Before he's done, Jack Clark will tell the story of the home run that won the pennant at least a thousand times. Someday, he'll probably be sick of it. But not today.

First, he tells you how it felt when he struck out in the seventh inning with the tie-breaking run on third.

"It's kind of a slap in the face when they walk somebody to get to you," said the fellow with 87 RBI this regular season despite several weeks on the disabled list with an injured rib cage. "I was really upset with myself."

So, with the St. Louis Cardinals down to their final out of the sixth game of the National League Championship Series, Clark watched the Los Angeles Dodgers huddle at the mound, trying to decide what to do with him. Los Angeles ahead, 5-4. Cardinals on second and third.

"They went back and forth, trying to make up their minds and it looked like they couldn't," Clark said. "I could see the situation developing. I was probably going to get to hit.

"Then I thought, 'What are they going to do? Unintentionally give me an intentional walk?' You know, pitch around me, try to make me chase something bad and get myself out.

"I've looked for a fast ball every pitch of my life. I didn't want to get too deep in the count.

"That's when the Dodger pitchers have you where they want you."

If Clark was delighted that the Dodgers decided to let Tom Niedenfuer pitch to him, then his heart jumped when he saw a first-pitch fast ball strike.

"I didn't want to miss it. I figured I wouldn't get another one. I just wanted to hit it hard and put it in play -- a single to tie the score," said Clark. "I wasn't trying for a homer."

Certainly not a homer in the 450- to 500-foot range.

"With this injury, it's been a long time since I had a home run, a long time since I had an extra-base hit. I was beginning to wonder if I was ever going to get one again," said Clark, who finished the playoffs eight for 21, but had only one RBI before his final swing. "I really hadn't hurt them the whole series."

Luckily for Clark, the Dodgers' thinking dovetailed with his own. "We'd used up our visit (to the mound) that inning," said Dodgers Manager Tommy Lasorda. "I would have liked to have had a visit."

Perhaps then he could have reminded Niedenfuer that, when he fanned Clark in the seventh, he started him with three sliders, then got him to chase a bad fast ball. "I wanted to get ahead of him with my best pitch," said the 230-pound Niedenfuer, "then maybe nibble."

Niedenfuer and catcher Mike Scioscia even stalled at the mound, waiting for the shadows to cut farther across in front of the plate. "So that's what they were doing," said Clark. "Good strategy."

During the pause, the Cardinals said they had premonitions. "Clark was cool as he can be," said Terry Pendleton. "When he feels good, he gets a little of that shoulder rolling action going. We say he's 'Homing in.' "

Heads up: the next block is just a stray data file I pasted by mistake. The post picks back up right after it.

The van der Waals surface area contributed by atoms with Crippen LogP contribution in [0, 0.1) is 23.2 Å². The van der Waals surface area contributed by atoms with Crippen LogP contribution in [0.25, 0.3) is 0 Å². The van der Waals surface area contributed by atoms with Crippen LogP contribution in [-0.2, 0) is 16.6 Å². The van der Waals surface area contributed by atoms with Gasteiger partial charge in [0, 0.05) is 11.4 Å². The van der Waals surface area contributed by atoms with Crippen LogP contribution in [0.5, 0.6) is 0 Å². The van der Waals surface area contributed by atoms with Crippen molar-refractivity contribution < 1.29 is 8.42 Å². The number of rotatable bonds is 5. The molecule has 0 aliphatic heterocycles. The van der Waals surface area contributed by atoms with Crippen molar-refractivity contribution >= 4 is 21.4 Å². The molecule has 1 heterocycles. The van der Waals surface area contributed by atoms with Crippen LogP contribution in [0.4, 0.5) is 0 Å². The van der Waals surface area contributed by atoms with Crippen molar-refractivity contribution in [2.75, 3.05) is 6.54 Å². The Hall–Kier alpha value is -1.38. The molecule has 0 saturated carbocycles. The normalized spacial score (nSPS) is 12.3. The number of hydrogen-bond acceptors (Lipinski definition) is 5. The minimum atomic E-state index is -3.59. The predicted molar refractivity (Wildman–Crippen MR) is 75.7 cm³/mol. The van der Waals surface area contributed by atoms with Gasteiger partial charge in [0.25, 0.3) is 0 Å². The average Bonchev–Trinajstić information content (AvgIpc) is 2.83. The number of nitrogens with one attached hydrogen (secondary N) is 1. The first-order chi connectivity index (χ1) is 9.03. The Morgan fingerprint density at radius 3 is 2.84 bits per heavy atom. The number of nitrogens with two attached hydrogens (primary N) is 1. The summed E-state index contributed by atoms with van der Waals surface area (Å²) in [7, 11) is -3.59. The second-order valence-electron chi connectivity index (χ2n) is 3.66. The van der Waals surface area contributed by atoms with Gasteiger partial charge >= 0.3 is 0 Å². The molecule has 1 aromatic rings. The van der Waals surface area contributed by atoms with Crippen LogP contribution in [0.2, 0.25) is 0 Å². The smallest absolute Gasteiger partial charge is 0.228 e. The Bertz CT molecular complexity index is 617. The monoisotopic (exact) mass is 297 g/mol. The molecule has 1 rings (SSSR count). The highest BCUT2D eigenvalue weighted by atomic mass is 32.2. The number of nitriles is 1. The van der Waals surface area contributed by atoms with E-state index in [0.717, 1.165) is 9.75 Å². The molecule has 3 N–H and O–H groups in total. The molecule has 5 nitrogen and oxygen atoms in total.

As soon as ball left the bat, Clark "knew it was gone, oh, sure." So he turned and mugged to his teammates in delight. "Rambo did it," said Tito Landrum. "Did you see him style around the bases."

Vince Coleman, the sore-kneed rookie who almost certainly will be available for the first game of the all-Missouri World Series in Kansas City on Saturday, walked past Clark's locker and put his hand over his head.

The two closed their grips in a slow high-five. "Jack Clark," said Coleman admiringly, savoring the words, saying nothing else.

In the Dodgers clubhouse, defeat was handled as Lasorda had ordered his team to handle it. "Win with pride. Lose with dignity," he told them.

Niedenfuer surely did. "I wish I could have done better. I didn't . . . Just because I didn't do my job doesn't mean I should keep you guys from doing yours," he said to hordes of reporters.

Of Lasorda's decision to have him face Clark, Niedenfuer said, "If we walk him, you never know what happens. I could walk a guy to tie the game."

The man who suffered most -- more than anyone should for a game -- was Lasorda. Red eyes tight closed, head in hands, he leaned on his office desk, running the gnarled fingers through his thinning hair.

The phone rang. "Thanks, Chief," murmured Lasorda. "It's sad, real sad."

One of Lasorda's four brothers put his hand around the fat little manager's neck, kissed him on the face. "Come on, Tommy," he said.

"This is the worst ever," said Lasorda, trying not to cry.

In both clubhouses, only one man took the time to give a really cogent argument for why Lasorda might have been thinking clearly to pitch to Clark.

That was Clark.

"I've been pretty much an easy out for (Niedenfuer) his whole (five-season) career," said Clark. "I was surprised to read once that he listed me as one of his five toughest men to face in the clutch.

"They walked a guy to pitch to me in the seventh. That time, I didn't even have to get a hit. All I had to do was hit the ball (anywhere) to score a run. And I didn't. Didn't even have a good swing.

"If they used that strategy once and it worked, why wouldn't they use it again?"

There's an expression here in Southern California to cover bad times: That's how it goes. First your money. Then your clothes.

Tommy Lasorda might feel naked at times this winter. It was nice of Jack Clark to leave him a fig leaf.